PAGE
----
In theory, the two sets of traces generated as explained above provide trace sets including energy resulting only from actuation of the first source and the second source, respectively. As a practical matter, however, coherency filtering, including weighted slant stack processing, is not perfect. As a result, some energy resulting from actuations of the second source may remain in the trace set corresponding to the actuation of the first source, and some energy corresponding to the actuation of the first source may remain in the trace set corresponding to actuation of the second source. In one embodiment and referring to FIG. 15, the separation of seismic energy resulting from the first source and the second source in each of the respective trace sets can be improved by the following process.

First, the trace sets representing energy primarily from the first source and from the second source produced as explained above are both subtracted, as shown at 146, from the originally recorded set of traces to produce a “residual” trace set. The residual trace set includes energy from the first source and energy from the second source that was not separated using the above described coherency sorting and slant stack processing.

The residual trace set is then processed as explained above with respect to the originally recorded set. First, the residual trace set is sorted to be coherent with respect to the first source (first source coherency sorted), as shown at 148. Then the first source coherency sorted residual traces are transformed into the slant stack domain, and incoherent energy is then removed from the coherency sorted, transformed residual traces, as shown at 150. The coherent energy remaining in the processed traces may be inverse transformed into the space time domain. The result is a trace set having coherent energy with respect to the first source actuations still remaining in the residual traces and most of any remaining energy not coherent with respect to actuation of the first source removed.

The residual trace set is then sorted, as shown at 156, to be coherent with respect to the second source, and weighted slant stack processing, as shown at 158, is then performed to separate energy that is not coherent with respect to the second source actuations. The result is a trace set having coherent energy with respect to the second source actuations still remaining in the residual traces, and most of any remaining energy not coherent with respect to actuation of the second source removed.

A selected parameter corresponding to the amount of coherent energy with respect to each of the sources in each of the trace sets processed as above (coherency processed residual traces) from the residual trace set may then be compared to a selected threshold. Comparing for the respective processed trace sets is shown at 152 and 160 in FIG. 15. In one embodiment, the selected threshold may be a total energy in the traces. In another embodiment, the selected threshold may be a peak trace amplitude. In another embodiment, the selected threshold may be an average amplitude in the traces. Irrespective of the parameter used to select the threshold, if the parameter of the coherency processed residual traces exceeds the selected threshold, the coherency processed residual traces may then be subtracted from the residual traces, and the process as above repeated until the threshold is not exceeded. Any energy remaining in the final coherency processed residual traces may then be added, as shown at 154 and 162, respetively, to the corresponding coherency processed traces used as input to the residual processing described above with respect to FIG. 14.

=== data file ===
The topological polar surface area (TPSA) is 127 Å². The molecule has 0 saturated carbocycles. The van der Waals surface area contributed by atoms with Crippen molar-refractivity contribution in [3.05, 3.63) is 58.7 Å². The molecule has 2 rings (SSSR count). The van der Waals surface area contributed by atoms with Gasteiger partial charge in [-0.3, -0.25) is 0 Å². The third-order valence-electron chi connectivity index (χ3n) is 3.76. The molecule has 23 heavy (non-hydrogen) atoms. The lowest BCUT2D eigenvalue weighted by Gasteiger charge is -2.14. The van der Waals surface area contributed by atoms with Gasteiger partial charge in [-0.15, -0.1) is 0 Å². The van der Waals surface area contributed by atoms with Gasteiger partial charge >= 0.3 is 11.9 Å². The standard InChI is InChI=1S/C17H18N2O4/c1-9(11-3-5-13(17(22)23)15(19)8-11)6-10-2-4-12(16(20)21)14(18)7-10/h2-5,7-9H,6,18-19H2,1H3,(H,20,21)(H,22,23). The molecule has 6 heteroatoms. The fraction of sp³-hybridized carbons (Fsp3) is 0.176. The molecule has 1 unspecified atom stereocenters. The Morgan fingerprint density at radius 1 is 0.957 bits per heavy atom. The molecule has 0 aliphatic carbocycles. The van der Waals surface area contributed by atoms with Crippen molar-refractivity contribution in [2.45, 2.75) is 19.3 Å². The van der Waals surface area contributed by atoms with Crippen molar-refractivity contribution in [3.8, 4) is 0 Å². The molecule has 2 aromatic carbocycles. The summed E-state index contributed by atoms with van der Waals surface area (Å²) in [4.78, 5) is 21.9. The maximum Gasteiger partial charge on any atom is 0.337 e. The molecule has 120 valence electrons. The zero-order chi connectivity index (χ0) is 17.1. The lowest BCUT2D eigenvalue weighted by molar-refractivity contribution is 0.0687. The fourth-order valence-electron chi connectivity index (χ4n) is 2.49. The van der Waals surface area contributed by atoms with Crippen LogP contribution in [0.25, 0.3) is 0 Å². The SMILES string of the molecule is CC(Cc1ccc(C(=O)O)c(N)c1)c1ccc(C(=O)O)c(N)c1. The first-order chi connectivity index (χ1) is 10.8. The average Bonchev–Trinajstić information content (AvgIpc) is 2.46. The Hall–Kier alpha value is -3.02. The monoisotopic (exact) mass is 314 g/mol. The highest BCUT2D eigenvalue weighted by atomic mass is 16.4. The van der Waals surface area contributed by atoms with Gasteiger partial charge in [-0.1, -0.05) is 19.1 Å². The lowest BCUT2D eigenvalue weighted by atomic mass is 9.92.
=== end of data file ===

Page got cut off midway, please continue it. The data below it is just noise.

The foregoing embodiments of a method for determining which components of a seismic signal are a result of a particular one of a plurality of seismic sources can take the form of a computer program stored in a computer readable medium. The program includes logic operable to cause a programmable computer to perform the steps explained above with respect to FIGS. 14 and 15.

Embodiments of a method according to the invention enable recording seismic surveys using a plurality of sources disposed at spaced apart positions such that the subsurface coverage of each sensor “streamer” is increased as compared with methods using only a single source. As compared with methods known in the art using multiple, spaced apart sources, methods according to the invention may provide the additional benefit of reducing a waiting time between firing the sources in firing sequences because signals from each of the plurality of sources may be uniquely identified in a shot sequence. Therefore, embodiments of a method according to the invention may increase the efficiency with which seismic surveying is performed.

While the invention has been described with respect to a limited number of embodiments, those skilled in the art, having benefit of this disclosure, will appreciate that other embodiments can be devised which do not depart from the scope of the invention as disclosed herein. Accordingly, the scope of the invention should be limited only by the attached claims.

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Classifications
U.S. Classification702/17, 367/38, 367/43, 702/14
International ClassificationG01V1/36
Cooperative ClassificationG01V1/364, G01V2210/20
European ClassificationG01V1/36C